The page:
The Dreametech L10 Pro and Z10 Pro both feature the powerful Allwinner MR813 SoC with four ARM Cortex A53 cores, along with 512 MB of RAM and 512 MB of NAND flash storage. They have a LiDAR sensor for navigation, a front-facing camera for object detection, and a LineLaser front sensor to stop it from bumping in to objects. Using this combination of sensors, the robot vacuum cleaners can plan eight meters ahead, and you are spared from having to remove any objects from the ground before it gets going.

    The powerful Dreametech L10 Pro

    The Dreametech L10 Pro has a suction power of up to 4000 Pa, which is more than most of the competition can manage. It has comb teeth in the brush module to untangle hair while it is cleaning up. It has a 680 ml dust container and a 265 ml water tank for mopping. A 5,200 mAh battery makes sure it will get most, if not all, of the work done in one single go.

    Furthermore, the Dreametech L10 Pro and Z10 Pro share the ability to automatically detect carpets and increase the suction when on one. Unfortunately, the mop can't be retracted, as is the case with the Roborock S7, so it will have to be manually attached, every time you want it to mop.

    The luxurious Dreametech Z10 Pro

    The Dreametech Z10 Pro is a more luxurious version of the L10 Pro. Spec wise, there isn't much to differentiate the two, though the Z10 Pro does have a smaller dust compartment. Don't fret, as the hardware to enable the automatic emptying takes up that space. The self-emtying dock has a 3.8 litre dust bag, which requires replacing roughly every two months. If low maintance of your robotic helpers is what you are after, this robot vacuum cleaner is for you.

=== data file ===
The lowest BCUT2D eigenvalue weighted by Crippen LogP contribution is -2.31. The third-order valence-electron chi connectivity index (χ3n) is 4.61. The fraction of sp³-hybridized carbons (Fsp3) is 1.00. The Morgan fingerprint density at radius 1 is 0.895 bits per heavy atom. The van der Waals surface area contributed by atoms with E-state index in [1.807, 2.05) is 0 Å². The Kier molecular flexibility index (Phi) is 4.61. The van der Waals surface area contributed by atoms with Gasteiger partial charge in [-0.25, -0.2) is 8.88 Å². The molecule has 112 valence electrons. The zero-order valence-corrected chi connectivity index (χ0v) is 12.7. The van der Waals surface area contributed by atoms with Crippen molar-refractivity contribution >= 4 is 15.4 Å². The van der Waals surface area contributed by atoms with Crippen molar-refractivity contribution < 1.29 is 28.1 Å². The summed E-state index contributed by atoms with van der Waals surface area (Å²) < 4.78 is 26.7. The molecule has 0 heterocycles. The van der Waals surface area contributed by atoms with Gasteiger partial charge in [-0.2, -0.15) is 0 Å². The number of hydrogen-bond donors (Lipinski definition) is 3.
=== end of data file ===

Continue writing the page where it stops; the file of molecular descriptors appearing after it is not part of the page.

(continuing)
What Valetudo offers to Home Assistant users

    As mentioned in the introduction, Valetudo does not replace the firmware on your robot vacuum cleaner. As such, it doesn't add any features. But as the Dreametech L10 Pro and Z10 Pro are both comparatively fully featured, you will still be able to clean specific rooms, set virtual walls, and much more.

    A web interface provides control over the robot vacuum cleaner, making it possible to interact with the device using any browser. Thanks to MQTT auto-discovery, it will automatically be picked up by Home Assistant. A highly customizable custom card for the Lovelace dashboard gives you full manual control without having to open up the Valetudo interface.

    A portrait photo oif Liam Alexander Colman, the author, creator, and owner of Home Assistant Guide wearing a suit.

    About Liam Alexander Colman

    is an experienced Home Assistant user who has been utilizing the platform for a variety of projects over an extended period. His journey began with a Raspberry Pi, which quickly grew to three Raspberry Pis and eventually a full-fledged server. Liam's current operating system of choice is Unraid, with Home Assistant comfortably running in a Docker container.
    With a deep understanding of the intricacies of Home Assistant, Liam has an impressive setup, consisting of various Zigbee devices, and seamless integrations with existing products such as his Android TV box. For those interested in learning more about Liam's experience with Home Assistant, he shares his insights on how he first started using the platform and his subsequent journey.